Most in-depth conversations with Paul Nairn about the minutiae of training trotters end up peppered with "I don't understand, can you explain that."
So when you inquire as to how freakish last-start Dominion winner Habibi Inta and stablemate Ronald J are heading into tomorrow night's Inter Dominions at Alexandra Park, you have to prepare for the unusual.
Habibi Inta thrashed the best trotters in the country and a couple of Aussies so pointlessly in the Dominion 13 days ago, he only needs to near that form to win the opening heat of the Inters tomorrow night.
If he races up to that Dominion demolition, the $2.20 TAB fixed odds will be an early Christmas present.
So the good news for punters is Habibi Inta feels almost as good in his work this week as he did before the Dominion, thanks in no small way to the fact Cantabrian Nairn's temporary northern base is close to the Glenbrook steel mill.
Sorry, I don't understand, can you explain that to me?
"Because I needed to get some new top on the track I use when I stay up here because there are no horses trained here [Glenbrook] at the moment," explains Nairn. "It used to be Bernie Hackett's old place and it was well set-up and then a galloping trainer was based here but nobody trains here any more so the track wasn't the best.
"So I ordered in a big load of top for the track and it was actually quite cheap to get it done because where we are is only 2km from the steel mill where you buy the stuff from.
"It is very good, like crusher dust so the track is better now."
That is handy, since a track is a fundamental part of training most horses and you don't really want one of the favourites for the Inter Doms short of work.
Which Habibi Inta isn't, because Nairn was thrilled how he worked 3200m in 4:27 on Tuesday, which felt close to his pre-Dominion training.
"Well, it was close to 3200m. But I am not sure because I don't really know how big the track is here," says Nairn nonchalantly.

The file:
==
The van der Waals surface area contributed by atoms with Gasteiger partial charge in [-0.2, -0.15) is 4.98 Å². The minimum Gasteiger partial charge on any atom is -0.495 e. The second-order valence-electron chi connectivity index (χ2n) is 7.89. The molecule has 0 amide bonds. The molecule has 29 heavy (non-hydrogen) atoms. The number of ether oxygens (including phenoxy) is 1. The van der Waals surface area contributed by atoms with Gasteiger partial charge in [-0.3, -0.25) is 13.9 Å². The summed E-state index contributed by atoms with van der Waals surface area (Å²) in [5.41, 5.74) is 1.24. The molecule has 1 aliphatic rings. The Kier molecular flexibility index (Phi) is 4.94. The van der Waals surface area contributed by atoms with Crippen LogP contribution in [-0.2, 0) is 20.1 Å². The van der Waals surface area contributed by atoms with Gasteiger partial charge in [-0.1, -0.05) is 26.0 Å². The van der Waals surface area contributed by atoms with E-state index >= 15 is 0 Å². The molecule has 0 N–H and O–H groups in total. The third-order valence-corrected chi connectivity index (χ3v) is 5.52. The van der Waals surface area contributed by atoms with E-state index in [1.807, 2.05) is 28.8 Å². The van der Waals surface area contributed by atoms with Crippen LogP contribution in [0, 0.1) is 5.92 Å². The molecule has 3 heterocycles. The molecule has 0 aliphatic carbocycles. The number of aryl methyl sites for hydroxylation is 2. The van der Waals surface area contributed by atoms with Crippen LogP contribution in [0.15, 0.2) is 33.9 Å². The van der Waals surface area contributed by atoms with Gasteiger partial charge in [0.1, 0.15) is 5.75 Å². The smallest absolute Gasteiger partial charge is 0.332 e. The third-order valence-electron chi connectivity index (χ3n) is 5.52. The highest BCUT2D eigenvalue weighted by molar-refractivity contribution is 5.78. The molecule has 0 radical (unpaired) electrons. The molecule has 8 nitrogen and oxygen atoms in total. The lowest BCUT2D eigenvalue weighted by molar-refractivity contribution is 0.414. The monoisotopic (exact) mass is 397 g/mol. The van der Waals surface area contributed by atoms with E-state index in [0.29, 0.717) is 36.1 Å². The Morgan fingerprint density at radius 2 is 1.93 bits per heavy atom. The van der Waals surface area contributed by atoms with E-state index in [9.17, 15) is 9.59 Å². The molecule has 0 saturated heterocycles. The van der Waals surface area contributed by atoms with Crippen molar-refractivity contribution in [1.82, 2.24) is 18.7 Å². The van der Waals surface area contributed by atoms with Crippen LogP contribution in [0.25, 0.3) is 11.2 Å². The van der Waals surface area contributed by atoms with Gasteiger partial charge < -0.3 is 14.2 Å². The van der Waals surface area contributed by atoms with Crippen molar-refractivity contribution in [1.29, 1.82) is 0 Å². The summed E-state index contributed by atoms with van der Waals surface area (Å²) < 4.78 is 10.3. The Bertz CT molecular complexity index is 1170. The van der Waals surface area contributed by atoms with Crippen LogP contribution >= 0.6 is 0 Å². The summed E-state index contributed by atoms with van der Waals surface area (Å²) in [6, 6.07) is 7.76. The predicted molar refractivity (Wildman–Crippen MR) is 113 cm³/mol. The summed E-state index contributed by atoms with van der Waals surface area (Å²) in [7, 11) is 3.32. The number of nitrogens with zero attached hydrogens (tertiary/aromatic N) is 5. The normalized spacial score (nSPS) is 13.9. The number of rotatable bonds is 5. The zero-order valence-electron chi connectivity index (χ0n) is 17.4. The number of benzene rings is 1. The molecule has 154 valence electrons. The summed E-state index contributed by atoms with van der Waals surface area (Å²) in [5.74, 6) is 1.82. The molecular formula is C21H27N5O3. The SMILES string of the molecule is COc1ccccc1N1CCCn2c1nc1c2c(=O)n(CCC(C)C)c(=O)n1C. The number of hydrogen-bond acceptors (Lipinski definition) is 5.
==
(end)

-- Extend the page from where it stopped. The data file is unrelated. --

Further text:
Um, I don't understand.
"Well, the track is supposed to be 800m but I think it is 790, or maybe even 780m. I haven't measured it yet. But don't worry about that. His work was very good and he feels right.
"And the track is good, it has a little hill on it and my horses seem to love it."
So Ronald J worked well, too, then?
"Actually no, I haven't been working him. I just ride him."
Okay, you are going to have to explain that to me.
"Well, I worked him last Thursday and he worked well so I decided to bring him up for the series, too. But I have been riding him rather than working him. Sometimes twice a day for about 20 minutes and it makes them sweat. So he seems good."
So you never work your two Inter Dominion trotters together?
"Well, I only brought one cart [sulky] up," explains Nairn.
Oh, that makes perfect sense then.
Oddities aside, the bottom line is both horses have travelled well, settled in and are eating well and Habibi Inta pleased the boss in trackwork on Tuesday.
Which means the big horse must be trotting squarely, such an important factor for trotters and one that proves their all-important shoeing is spot on.
"Yeah, he worked really well. But actually I worked him without shoes.
"His other pair were wearing out so I worked him without them and then re-shod him after so he should be good to go for the whole series now."
Um, okay. Actually, ah ... no, don't worry.
Nairn seems to know what he is doing. He has since way before Call Me Now won him his first Inter Dominion back in 1995, a season in which he had only 40 starters for 22 winners.
Because in Nairn's unusual little world, if they aren't good enough or ready enough, they don't start.
So don't sweat it. Just take the $2.20 tomorrow night and enjoy the ride.
Nairn: The Master
• Canterbury trainer Paul Nairn almost exclusively prepares trotters.
• He is one of the most respected trainers in Australasia with even his most successful peers often in awe of his feats and methods.
• All 344 of his career wins in New Zealand have been with trotters.
• Has won trotting's Triple Crown — the Inter Dominion Final, Dominion and Rowe Cup.